Some attribute air conditioning, in part, for this trend. In 1965, only ten percent of homes in the United States had central cooling. Therefore, when the temperature rose, people often migrated outside. Now, when the temperature becomes too hot or too cold, comfort drives them indoors, limiting their interaction with others. Over time, this helped create a culture of individualism and isolation. Covered porches still exist, but they are much less populated than before.
The solution: Spend more time outdoors, perhaps sitting in your driveway, and look for opportunities to engage others.
7. Our nation has become politically polarized.
Each election, ugliness and ever-deepening wedges form between those who once called themselves friends. In the past people with different views and ideologies could engage one another with kindness and respect, but now political disagreements often lead to hateful words and severed relationships. Somehow people have gone from, “I disagree with you but respect your opinion,” to, “If you disagree with me, you’re ignorant and hateful.”
Studies say Americans haven’t been this divided since the Civil War. Some news sources are saying we’re “hopelessly divided.” This deep and aggressive fracturing does more than simply draw boundary lines. It creates a “walking on eggshells” effect where everyone is entering discussions with caution and distrust.
The solution: Recognize someone can disagree with you without being evil, hateful, or ignorant.
8. Technology has drastically decreased face-to-face interactions.
When I was young, before youth had cell phones and high-tech video games, we simply hung out. We’d have sleepovers dominated by giggle fests and long, mindless, and unimportant conversations. Other times, we’d simply sit side by side, with nothing to say and really nowhere to go, but we enjoyed a sense of camaraderie in that. There’s a relational depth that occurs through boredom, when you realize friendship is more than having fun or distracting oneself with Youtube videos and Instagram stories.
It’s not that technology and social media are bad, but increasingly, we’ve allowed these tools that were supposed to keep us connected to distance us from one another. When a friend is hurting, whereas once we hopped in the car to stop by for coffee, now we shoot a quick text while watching Netflix movies. And for those who already struggle with social anxiety, cell phones and instant messaging make it all too easy to engage with others while remaining isolated. Has our screen to screen interaction lessoned our sense of relational commitment by luring us toward what is most convenient and comfortable?
The solution: Periodically pop in to see a friend or neighbor and invite them to do the same.
9. People worship busyness.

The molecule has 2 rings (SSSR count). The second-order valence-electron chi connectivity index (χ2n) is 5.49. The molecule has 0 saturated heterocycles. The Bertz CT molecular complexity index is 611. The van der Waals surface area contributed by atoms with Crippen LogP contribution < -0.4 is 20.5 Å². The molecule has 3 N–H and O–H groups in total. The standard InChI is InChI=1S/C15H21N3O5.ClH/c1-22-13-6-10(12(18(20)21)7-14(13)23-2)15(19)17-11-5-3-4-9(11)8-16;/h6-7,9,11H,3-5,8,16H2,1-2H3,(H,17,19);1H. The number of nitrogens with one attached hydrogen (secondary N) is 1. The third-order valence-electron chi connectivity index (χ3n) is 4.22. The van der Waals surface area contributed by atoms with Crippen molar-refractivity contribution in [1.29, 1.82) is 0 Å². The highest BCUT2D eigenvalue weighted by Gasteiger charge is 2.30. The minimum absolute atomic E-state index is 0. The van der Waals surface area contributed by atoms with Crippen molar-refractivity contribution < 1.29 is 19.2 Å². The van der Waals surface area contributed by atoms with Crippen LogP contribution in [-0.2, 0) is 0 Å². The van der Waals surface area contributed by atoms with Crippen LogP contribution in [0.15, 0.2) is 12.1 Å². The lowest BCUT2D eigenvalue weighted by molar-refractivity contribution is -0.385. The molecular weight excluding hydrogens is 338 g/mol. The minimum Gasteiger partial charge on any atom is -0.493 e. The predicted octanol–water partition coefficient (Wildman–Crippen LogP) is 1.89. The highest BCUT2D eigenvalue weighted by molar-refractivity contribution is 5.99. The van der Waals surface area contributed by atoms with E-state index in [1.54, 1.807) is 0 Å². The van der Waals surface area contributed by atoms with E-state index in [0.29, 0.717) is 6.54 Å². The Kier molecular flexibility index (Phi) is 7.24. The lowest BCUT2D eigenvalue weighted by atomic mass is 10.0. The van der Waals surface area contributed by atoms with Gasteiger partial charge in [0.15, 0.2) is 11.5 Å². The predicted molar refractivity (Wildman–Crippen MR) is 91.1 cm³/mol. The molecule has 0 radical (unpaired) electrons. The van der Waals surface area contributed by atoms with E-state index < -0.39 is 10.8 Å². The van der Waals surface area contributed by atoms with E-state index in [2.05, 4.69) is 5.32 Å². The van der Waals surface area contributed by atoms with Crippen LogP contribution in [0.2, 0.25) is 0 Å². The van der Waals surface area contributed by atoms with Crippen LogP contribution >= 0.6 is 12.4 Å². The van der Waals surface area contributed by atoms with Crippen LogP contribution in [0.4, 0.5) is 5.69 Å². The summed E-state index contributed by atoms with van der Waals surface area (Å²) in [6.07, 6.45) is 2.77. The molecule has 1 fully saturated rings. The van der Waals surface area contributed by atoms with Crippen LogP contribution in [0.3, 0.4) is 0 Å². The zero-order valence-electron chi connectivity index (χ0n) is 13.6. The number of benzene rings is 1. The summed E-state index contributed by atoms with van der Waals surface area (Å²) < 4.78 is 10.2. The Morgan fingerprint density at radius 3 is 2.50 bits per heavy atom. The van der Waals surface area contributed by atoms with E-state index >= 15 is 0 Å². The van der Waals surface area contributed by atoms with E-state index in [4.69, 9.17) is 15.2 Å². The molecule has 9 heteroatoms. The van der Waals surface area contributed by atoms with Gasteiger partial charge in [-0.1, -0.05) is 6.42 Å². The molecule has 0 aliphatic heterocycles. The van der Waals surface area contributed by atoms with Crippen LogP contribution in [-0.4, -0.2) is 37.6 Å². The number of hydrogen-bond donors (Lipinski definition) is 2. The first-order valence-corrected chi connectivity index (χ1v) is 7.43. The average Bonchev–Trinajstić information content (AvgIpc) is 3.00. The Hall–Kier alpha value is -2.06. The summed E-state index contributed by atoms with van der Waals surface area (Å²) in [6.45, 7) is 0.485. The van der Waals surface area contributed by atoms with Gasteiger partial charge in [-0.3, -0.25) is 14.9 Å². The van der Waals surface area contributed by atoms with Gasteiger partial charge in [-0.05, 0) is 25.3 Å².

When our daughter was young, most parents chose one activity for their children, centered schedules on dinnertime, and kept their weekends relatively engagement-free. Parents weren’t afraid to allow their children to experience boredom, and though a few chased little league stardom, most realized their kiddos weren’t likely to become the next Mike Trout or Tom Brady. Nowadays, driven by a growing fear of missing out that is, unfortunately, contagious, parents register their children in one specialty camp or traveling team after another while they themselves work later and often remain tethered to their phones long after their work day ends.
Our increased schedules have led to hectic, fragmented living that hits one of our historically greatest social endeavors—meal times. In the 1960s, people spent, on average, 90 minutes eating dinner. Now they’re done in less than 12. This habitual rushing creates a sense of impatience that hinders deep relationships, limits our time to engage, and our expectations to do so. In other words, we’ve come to expect busyness and piece-meal interactions.
The solution: Prioritize relationships above events and achievements and make sure our schedules reflect this.
10. People are less connected to their local church.
According to Barna Research, though Americans still prioritize religion, they are spending less time in institutionalized church. And of those that do attend, a significant proportion engage in church hopping, with one in six cycling through a handful of chosen churches rather than planting roots in one. The problem with this is Scripture says we’re to form one interconnected body. As we worship and study the Bible together in a committed faith relationship, our lives merge on a deeper level. We’re more apt to share our struggles and to reach out to those who are struggling. I believe this is, in part, how “God sets the lonely in families” (Psalm 68:6), and how those who aren’t lonely show Christ’s love to the “orphan and widow” and all who feel marginalized and unnoticed.
The solution: Find a church you feel at home in, get involved, and determine to stay.
Our society encourages us to living independently, to reveal our Photoshopped highlights, and to maintain numerous yet shallow relationships. Driven by convenience, we often placate our need for community with quick text messages and Facebook comments and likes. But though those actions might, temporarily, appease our need for community, unless we take time to actively build relationships, America’s growing loneliness epidemic will only continue. But each day, by choosing to step outside, engage, and remain connected, we can defy this trend of disconnectedness.
Originally posted on ibelieve.com